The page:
Anglo-Saxon tribes of Britain. It is a product of when the family lived in the village of Ingoldisthorpe which was recorded in the Domesday survey as the site of two mills, a fishery and a salt-house. The family also lived in Yorkshire, where the name was associated with the village of Ingthorpe which was held in 1086 by Roger le Poitevin.
Early Origins of the Ingeltherp family
Norfolk at Ingolisthorpe, a village and civil parish in the union of Docking, hundred of Smithdon. The village was listed as Torp in the Domesday Book of 1086 CITATION[CLOSE]
Williams, Dr Ann. And G.H. Martin, Eds., Domesday Book A Complete Translation. London: Penguin, 1992. Print. (ISBN 0-141-00523-8) but by 1203 the village was known as Ingaldestorp. CITATION[CLOSE]
Mills, A.D., Dictionary of English Place-Names. Oxford: Oxford University Press, 1991. Print. (ISBN 0-19-869156-4) The place name literally means "outlying farmstead or hamlet of a man called Ingjaldr," from the Old Scandinavian (Viking) personal name + "thorp." CITATION[CLOSE]
Mills, A.D., Dictionary of English Place-Names. Oxford: Oxford University Press, 1991. Print. (ISBN 0-19-869156-4) St Michael's church consists of a nave, chancel, and aisles, with a tower and a Norman font. CITATION[CLOSE]
Lewis, Samuel, A Topographical Dictionary of England. Institute of Historical Research, 1848, Print.
Early History of the Ingeltherp family
Another 219 words (16 lines of text) covering the years 1086, 1199, 1216, 1283 and 1610 are included under the topic Early Ingeltherp History in all our PDF Extended History products and printed products wherever possible.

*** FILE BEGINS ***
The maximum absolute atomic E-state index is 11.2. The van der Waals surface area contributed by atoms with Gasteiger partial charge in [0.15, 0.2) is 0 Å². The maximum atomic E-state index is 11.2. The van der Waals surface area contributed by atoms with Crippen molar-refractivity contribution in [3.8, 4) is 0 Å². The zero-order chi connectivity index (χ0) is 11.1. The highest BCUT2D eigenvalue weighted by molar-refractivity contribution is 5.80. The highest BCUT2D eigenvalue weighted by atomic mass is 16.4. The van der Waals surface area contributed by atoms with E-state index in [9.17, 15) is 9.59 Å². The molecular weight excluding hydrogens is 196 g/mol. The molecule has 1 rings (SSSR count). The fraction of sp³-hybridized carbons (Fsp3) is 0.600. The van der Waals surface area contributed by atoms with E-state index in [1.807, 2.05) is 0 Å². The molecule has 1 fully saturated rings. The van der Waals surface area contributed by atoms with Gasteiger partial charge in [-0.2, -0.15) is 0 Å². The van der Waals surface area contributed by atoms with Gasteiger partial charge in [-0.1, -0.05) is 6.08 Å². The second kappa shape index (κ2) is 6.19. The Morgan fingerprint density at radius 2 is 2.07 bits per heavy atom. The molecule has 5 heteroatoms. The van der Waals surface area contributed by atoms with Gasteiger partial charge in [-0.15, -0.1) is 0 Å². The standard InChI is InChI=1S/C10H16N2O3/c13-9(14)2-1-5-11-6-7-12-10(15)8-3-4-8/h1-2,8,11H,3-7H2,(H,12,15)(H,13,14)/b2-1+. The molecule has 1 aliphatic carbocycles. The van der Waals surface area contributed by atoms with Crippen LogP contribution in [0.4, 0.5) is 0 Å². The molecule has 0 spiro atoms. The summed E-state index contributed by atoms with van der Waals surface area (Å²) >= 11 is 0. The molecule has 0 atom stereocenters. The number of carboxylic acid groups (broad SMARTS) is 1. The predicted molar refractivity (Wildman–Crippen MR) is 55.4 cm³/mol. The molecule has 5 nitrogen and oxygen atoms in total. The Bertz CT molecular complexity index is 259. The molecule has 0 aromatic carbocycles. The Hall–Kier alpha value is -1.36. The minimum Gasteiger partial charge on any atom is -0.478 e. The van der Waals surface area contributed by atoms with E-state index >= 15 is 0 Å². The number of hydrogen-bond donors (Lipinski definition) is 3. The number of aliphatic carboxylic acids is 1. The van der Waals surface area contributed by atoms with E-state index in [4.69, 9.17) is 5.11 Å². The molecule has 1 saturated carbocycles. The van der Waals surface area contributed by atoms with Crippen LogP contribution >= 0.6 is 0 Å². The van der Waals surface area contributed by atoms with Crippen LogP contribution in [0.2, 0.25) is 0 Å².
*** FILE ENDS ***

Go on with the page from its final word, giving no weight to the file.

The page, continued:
Ingeltherp Spelling Variations
spelling variations in names were a common occurrence. The language was changing, incorporating pieces of other languages, and the spelling of names changed with it. Ingeltherp has been spelled many different ways, including Inglethorpe, Inglethorp, Ingelthorpe, Ingelthorp, Ingoldthorpe, Ingoldthorp, Ingoldesthorpe, Ingthorpe, Ingthorp, Ingerthorpe, Ingerthorp, Ingaldthorpe, Ingaldthorp, Ingaldsthorpe and many more.
Early Notables of the Ingeltherp family (pre 1700)
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Migration of the Ingeltherp family to the New World and Oceana
Thousands of English families in this era began to emigrate the New World in search of land and freedom from religious and political persecution. Although the passage was expensive and the ships were dark, crowded, and unsafe, those who made the voyage safely were rewarded with opportunities unavailable to them in their homeland. Research into passenger and immigration lists has revealed some of the very first Ingeltherps to arrive in North America: William Inglethorpe, who arrived in Barbados in 1679; and Thomas Inglethorpe, a bonded passenger sent to America in 1738.
Ingeltherp Family Crest Products